There is a childlike delight to be had in knocking over a row of dominos. Disconnected entities suddenly become connected, movement ripples through stasis, and objects that a moment earlier had no physical bearing on each other now interact, taking on, for an instant, the characteristics of a single organism.
In Damián Ortega’s installation Nine Types of Terrain (2007) this alchemical process is enacted over and over, filmed on 16 mm film and projected simultaneously by a squadron of nine whirring projectors. Each short film loop shows a different formation of clay house bricks standing on end in a nondescript patch of waste ground and being promptly nudged by a (usually) unseen hand to topple in brisk succession. In some instances the bricks are placed in lines snaking across the ground; in others, more complex formations involve sharp zigzags or spreading forks. In one a line of falling bricks slowly ascends a slope, like a weary figure trudging up a hillside.
That Ortega’s bricks conjure an image of phalanxes of human figures is, of course, not accidental. The nine types of terrain referred to in the work’s title correspond, in fact, to the nine possible types of battlefield that the sixth-century BC Chinese general Sun Tzu identified in his book The Art of War. Tzu’s guide to warfare is widely viewed as the definitive work on military strategy and is said to have influenced warriors such as Napoleon Bonaparte, Joseph Stalin, the Vietcong and the commanders of Operation Desert Storm. It is also frequently quoted in modern corporate strategy, as well as sports psychology, legal debates and even guides to romance and seduction techniques.
In the light of this reference Ortega’s configurations of bricks suddenly stand in for troops or buildings; by falling, they surrender to the hand of the artist knocking them down. However, they never quite connect with the reality of the violence to which they allude. They are as remote from the terror of bodies captured, shot or shelled, or buildings bombed or overrun, as were the table-top maps of Europe on which World War I generals pushed around miniature armies from the relative safety and comfort of their headquarters. The disjuncture between what we are presented with and what it represents reveals the distance between theory and practice, between ‘best-laid plans’ and their often painfully messy execution.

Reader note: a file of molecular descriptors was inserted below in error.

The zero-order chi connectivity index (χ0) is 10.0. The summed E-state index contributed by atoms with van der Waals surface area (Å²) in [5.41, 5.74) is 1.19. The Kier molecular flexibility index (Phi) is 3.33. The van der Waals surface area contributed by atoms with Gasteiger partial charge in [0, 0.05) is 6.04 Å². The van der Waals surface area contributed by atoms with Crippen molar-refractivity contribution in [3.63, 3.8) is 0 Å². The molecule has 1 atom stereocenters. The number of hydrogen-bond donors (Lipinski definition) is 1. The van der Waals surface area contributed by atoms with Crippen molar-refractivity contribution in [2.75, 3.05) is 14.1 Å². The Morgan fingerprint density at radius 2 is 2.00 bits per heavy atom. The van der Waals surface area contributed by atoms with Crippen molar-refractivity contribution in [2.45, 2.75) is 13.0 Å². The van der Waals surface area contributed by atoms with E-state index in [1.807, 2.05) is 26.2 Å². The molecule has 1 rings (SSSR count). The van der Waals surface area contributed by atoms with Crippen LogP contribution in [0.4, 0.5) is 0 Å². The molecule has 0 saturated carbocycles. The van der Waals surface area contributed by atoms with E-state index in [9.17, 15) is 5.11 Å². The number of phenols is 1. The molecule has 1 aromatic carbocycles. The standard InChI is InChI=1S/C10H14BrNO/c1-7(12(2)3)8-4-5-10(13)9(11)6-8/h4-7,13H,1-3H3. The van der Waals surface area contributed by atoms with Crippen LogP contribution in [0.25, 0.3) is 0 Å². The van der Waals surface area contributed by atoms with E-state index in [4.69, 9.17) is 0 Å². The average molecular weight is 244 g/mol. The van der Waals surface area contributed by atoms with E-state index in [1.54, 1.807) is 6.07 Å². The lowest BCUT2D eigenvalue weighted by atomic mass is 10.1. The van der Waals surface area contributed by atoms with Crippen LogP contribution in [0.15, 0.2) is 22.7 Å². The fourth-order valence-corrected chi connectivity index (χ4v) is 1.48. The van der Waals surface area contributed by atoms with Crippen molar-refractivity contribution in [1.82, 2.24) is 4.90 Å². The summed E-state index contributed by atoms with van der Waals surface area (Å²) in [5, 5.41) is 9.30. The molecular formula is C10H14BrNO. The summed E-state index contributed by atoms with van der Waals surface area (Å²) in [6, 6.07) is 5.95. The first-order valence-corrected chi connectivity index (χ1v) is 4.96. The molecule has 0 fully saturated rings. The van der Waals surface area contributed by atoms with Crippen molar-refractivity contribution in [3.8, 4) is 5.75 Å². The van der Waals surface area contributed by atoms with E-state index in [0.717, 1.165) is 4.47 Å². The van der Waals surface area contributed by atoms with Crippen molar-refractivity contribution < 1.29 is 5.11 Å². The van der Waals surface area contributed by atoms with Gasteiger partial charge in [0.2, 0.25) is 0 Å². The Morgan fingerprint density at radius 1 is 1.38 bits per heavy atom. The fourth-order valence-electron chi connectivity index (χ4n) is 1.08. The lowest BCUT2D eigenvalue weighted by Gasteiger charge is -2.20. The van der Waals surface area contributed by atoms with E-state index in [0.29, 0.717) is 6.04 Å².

Instead the actions are ostensibly harmless: satisfyingly quick, wryly comical and both visually and audibly appealing. The recurrent tinkle of nine sets of bricks falling over fills the gallery with a noise that is somehow ticklish and which, one imagines, would sound similar whether played forwards or backwards. In the same way that babies derive endless delight from the same action once they learn to predict its result (a dropped ball will always bounce on the floor, for example), so the repetition and inevitability of the process make Ortega’s projections all the more watchable. The same principle drives Peter Fischli and David Weiss’ video Der Lauf der Dinge (The Way Things Go, 1987), an earlier elaboration of the domino effect and an obvious reference for the work. If only such predictability could be counted on in acts of war or, for that matter, affairs of the heart.
In the exhibition’s press release Ortega summarizes the processes inherent in his approach: ‘Build and demolish. Appear and disappear. Do and undo as much as possible.’ These antithetical forces not only inform the cyclical structure of his work but in fact take place at the same time, both in Nine Types of Terrain and in another sculptural work shown in the upstairs gallery, Project for Social Housing (2007). In the case of the former, the work ‘appearing’ is the demolition of the balanced bricks; in the latter, five brick columns connecting the floor to the ceiling have been chipped away towards their centres so that they appear to be in the process of developing, like the conjunction of a stalactite with a stalagmite. Through the title of the work Ortega appends political significance to this process, the columns suggesting Neo-Classical pillars in the process of dissolving while the cavities of the exposed bricks present cells for a new model of communal living.
Despite floating these two softly spoken works on potentially tempestuous waters, Ortega never allows his works to drift into didacticism or provocation. Instead, his doing and undoing are a method of contemplation, a reflection on cause and effect and the grubby, imperfect continuum within which these notions exist. Perhaps surprisingly, Tzu was not a brutal warmonger; his philosophy held that real skill lies in resolving conflict without resorting to fighting, and, crucially, that the warrior’s most powerful weapon is his understanding of his enemy and the terrain on which he is doing battle.